Carter Center to push for transparency, information in U.S. election



The Carter Center — which has monitored more than 100 foreign elections for fairness and honesty since 1989 — will ask, for the first time, that U.S. election officials allow observers to watch this year’s presidential voting.

In a press release issued Friday by the center, CEO Paige Alexander said, “Given the scale of problems today — including deep polarization, lack of confidence in elections, obstacles to participation by minority groups and others, persistent racial injustice, and the COVID-19 pandemic — the center has decided that it should try to improve elections here at home, drawing on its global experience observing troubled elections and its knowledge of international standards.”

Carter Center officials provided no additional details.

In an opinion piece on, Jason Carter, chairman of The Carter Center Board of Trustees, and David Carroll, director of the Carter Center’s Democracy Program, wrote: “People on both the right and left are concerned about threats to the security of the election and the credibility of the process.”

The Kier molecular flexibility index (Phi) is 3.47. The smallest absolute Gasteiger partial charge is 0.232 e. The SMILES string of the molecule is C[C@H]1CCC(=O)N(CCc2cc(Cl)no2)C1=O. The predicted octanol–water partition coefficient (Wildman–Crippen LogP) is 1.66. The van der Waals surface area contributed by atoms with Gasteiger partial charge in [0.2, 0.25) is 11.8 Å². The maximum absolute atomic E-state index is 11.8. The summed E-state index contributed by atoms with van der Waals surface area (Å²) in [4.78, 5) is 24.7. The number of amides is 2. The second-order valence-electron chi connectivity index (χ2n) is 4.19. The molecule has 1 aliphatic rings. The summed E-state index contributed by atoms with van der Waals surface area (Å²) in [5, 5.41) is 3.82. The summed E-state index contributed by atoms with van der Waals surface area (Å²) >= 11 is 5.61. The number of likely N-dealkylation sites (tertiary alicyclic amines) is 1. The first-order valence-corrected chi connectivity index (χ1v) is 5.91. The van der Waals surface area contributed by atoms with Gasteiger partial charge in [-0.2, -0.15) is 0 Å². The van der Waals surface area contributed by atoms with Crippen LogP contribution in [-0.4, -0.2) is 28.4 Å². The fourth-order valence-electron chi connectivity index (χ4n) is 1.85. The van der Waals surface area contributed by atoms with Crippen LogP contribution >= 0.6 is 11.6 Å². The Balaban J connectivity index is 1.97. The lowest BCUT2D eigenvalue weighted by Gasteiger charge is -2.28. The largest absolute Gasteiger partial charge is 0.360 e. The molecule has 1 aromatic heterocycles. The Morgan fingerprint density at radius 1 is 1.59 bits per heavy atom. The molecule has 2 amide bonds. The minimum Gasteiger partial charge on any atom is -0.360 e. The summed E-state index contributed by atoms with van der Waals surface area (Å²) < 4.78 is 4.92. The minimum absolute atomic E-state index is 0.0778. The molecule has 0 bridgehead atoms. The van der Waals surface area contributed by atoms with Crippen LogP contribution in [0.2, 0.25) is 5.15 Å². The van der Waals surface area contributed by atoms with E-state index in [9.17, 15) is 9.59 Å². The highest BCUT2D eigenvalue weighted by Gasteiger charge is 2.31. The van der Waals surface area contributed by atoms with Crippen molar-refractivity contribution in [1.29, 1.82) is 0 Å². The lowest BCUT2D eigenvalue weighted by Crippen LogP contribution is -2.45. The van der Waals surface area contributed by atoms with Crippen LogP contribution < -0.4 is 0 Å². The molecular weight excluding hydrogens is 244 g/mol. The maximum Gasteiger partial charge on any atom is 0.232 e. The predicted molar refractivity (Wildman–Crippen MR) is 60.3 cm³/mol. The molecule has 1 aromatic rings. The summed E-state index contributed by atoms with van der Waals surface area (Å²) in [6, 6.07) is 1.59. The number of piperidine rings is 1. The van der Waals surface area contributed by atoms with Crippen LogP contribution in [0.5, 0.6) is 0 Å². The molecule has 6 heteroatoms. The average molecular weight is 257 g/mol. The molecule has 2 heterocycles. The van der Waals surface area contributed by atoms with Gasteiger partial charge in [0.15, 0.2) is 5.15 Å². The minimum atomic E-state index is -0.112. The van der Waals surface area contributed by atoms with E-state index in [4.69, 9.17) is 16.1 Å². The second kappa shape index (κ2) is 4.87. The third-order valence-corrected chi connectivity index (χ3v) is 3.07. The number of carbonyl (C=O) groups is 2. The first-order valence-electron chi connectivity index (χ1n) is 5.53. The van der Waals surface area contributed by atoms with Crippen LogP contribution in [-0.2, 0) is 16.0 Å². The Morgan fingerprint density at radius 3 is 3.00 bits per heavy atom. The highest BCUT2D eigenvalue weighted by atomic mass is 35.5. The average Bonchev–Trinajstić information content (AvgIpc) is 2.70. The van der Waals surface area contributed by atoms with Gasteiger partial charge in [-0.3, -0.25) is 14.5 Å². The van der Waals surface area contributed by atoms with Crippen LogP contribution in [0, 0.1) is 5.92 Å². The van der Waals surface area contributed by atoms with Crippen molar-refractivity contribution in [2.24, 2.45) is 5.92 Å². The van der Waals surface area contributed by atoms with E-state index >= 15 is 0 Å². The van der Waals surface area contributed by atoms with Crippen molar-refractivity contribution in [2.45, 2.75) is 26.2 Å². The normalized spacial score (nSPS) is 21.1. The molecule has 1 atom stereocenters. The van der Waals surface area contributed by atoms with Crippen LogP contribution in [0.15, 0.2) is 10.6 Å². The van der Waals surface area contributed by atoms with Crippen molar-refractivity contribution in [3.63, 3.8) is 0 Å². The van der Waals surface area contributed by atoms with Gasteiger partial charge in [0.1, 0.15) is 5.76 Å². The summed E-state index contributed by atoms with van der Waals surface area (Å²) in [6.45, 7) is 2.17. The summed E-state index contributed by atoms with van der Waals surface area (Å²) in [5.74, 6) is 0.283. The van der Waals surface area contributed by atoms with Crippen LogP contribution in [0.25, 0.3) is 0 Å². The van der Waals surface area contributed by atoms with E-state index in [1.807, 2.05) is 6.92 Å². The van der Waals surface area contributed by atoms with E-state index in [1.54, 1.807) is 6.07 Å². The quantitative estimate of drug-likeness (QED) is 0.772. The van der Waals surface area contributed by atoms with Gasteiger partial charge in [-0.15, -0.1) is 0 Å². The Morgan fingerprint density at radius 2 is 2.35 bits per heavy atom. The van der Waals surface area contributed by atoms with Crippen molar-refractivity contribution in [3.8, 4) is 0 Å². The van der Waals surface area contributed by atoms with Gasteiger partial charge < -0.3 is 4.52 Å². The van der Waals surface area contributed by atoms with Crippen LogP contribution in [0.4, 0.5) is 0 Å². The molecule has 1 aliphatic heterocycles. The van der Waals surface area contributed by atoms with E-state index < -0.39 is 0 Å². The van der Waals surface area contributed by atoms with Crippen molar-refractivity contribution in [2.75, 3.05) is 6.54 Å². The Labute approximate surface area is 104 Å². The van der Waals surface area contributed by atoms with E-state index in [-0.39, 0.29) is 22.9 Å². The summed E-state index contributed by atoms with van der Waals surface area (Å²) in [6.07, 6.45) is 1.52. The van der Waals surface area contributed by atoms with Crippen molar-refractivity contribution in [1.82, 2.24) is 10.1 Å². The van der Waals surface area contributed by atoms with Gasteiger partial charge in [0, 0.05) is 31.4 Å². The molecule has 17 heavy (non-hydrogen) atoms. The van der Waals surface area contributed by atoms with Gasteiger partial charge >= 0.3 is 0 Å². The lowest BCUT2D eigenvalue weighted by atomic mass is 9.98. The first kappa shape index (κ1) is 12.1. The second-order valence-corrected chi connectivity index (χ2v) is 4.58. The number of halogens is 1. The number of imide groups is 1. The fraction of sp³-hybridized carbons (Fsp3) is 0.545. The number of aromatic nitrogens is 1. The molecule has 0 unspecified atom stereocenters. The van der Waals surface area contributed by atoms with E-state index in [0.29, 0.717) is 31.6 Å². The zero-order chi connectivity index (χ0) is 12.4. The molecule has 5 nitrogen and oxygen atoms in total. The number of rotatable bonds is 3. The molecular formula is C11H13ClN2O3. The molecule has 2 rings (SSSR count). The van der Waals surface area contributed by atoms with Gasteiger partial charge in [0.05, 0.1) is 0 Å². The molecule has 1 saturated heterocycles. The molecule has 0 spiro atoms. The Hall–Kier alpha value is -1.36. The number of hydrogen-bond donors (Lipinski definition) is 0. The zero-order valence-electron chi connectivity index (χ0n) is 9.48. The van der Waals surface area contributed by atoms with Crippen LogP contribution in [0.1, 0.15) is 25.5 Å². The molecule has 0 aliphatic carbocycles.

The center will ask election officials to grant monitors, partisan and nonpartisan, access to observe voting. It plans to push for transparency at each step, from preparation of voting machines to vote audits. The center will provide to the public information about how elections ought to be working and point out where problems are likely or where there is a lack of information and awareness.

Many have expressed concerns about upcoming elections, from President Donald Trump, who is criticizing voting by mail, to those in Georgia who question the new voting machines or what effect long lines during the primaries will have on voters.

The Center does not plan widespread observation of polling places, but may send limited numbers of observers to a few key locations.

Beyond 2020, The Carter Center hopes to advance voting rights and other needed U.S. reforms, such as steps to ensure fair election administration, transparency in campaign finance, expanded digital literacy and reforms to the Electoral College.